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Tropical Plants in Miami

By Joyce Starr ; Updated September 21, 2017
Jacaranda trees produce a mass of showy, purple blooms.
Jacaranda tree image by Jan Ebling from Fotolia.com

Miami is located on the southeastern coast of Florida. The city’s tropical climate with almost year-round heat and humidity makes it a desired location for growing many tropical plants. The city is located in USDA planting zone 10, making it suitable for growing a wide variety of tropical trees, fruits, shrubs and flowers. The Miami gardener will not have a problem keeping year-round blooms in the garden.

Trees

Frangipani flowers come in a vast array of colors.
frangipani. image by mdb from Fotolia.com

Many tropical trees grown in Miami will not tolerate the cooler regions of the state. The royal Poinciana (Pelonix regia) grows relatively fast, reaching heights of up to 40 feet with a spreading crown of 60 feet. The orange/red flowers are a massive display in summer. The tree is drought tolerant and suitable for large areas due to its spreading habit. Jacaranda (Jacaranda mimosifolia) grows to 40 feet tall with a spread of 60 feet quickly. It has a low wind resistance. The tree produces masses of lavender/blue blooms in summer. Frangipani (Plumeria) is a slow grower, reaching heights of up to 25 feet with the same width. There are varieties of cultivars producing blooms in a vast array of colors. Plants are salt and drought tolerant.

Fruits

There are many cultivars of mangos.
mango früchte, manga rosa, amazonas - brasil image by guentermanaus from Fotolia.com

Miami gardeners have many selections when it comes to fruiting plants. There are fruiting vines, trees and shrubs that will grow well in the region. Mango (Mangifera indica) is fast growing reaching heights of up to 45 feet with the same spread. There are many different cultivars producing many different sized fruits. Trees produce white flowers in wintertime that attract various butterflies. Cocoplum (Chysobalanus icaco) is a small tree or large shrub reaching heights of three to 30 feet with a spread of 10 to 20 feet. It is a native and is salt and drought tolerant. White flowers bloom year-round and the plant produces purple plum-like fruits. It makes a good screening plant. Pigeonplum (Coccoloba diversifolia) is a fast growing tree reaching heights of 40 feet with a spread of 20 feet. It is a native that is salt and drought tolerant. The plant produces white blossoms year-round with purple/red edible fruits.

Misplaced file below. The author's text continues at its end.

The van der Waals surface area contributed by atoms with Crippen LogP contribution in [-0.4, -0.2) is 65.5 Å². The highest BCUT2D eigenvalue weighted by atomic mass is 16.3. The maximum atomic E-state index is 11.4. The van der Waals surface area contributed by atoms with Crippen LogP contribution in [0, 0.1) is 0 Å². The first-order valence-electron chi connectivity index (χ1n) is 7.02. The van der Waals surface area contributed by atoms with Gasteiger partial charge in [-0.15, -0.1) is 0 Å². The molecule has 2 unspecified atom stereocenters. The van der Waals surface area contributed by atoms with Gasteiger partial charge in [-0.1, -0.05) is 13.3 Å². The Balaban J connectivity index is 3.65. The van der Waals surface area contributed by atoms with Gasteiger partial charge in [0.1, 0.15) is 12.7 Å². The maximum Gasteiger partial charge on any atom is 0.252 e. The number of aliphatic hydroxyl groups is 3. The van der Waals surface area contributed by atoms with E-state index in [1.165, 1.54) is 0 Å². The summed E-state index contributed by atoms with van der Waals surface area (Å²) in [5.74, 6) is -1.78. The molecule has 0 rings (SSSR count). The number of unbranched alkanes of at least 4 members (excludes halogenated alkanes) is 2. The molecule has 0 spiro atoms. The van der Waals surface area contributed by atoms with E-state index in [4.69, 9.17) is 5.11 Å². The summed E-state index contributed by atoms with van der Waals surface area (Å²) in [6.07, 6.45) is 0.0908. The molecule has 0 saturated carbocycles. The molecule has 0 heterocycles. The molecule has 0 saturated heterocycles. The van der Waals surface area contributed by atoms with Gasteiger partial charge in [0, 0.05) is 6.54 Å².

Vines

Bougainvillea grows well in Miami.
Bougainvillea image by rizafna from Fotolia.com

Many varieties of tropical vines grow well in Miami. Bougainvillea (Bougainvillea) is trainable as a vine, shrub or small tree. This quick grower’s height is variable, depending on pruning habits and cultivar and spreads up to 40 feet. It is salt and drought tolerant, producing masses of flowers in spring through winter. Cultivar determines flower color. Black-eyed Susan vine (Thunbergia alata) grows quickly to a height of 10 feet with the same spread. The plant has a low drought tolerance and produces yellow flowers through summer. Queen’s wreath (Petraea volubils) reaches heights of over 10 feet quickly. The vine has a low salt and drought tolerance. Showy spikes of purple flowers bloom through spring.

 

About the Author

 

For over 25 years, Joyce Starr has owned businesses dealing with landscape & design, lawn maintenance, specialty herbs and a garden center. She holds certificates in landscape design and xeriscaping. Starr shares her passion for nature in her writing, publishing articles on horticulture, outdoor recreation, travel as well as business.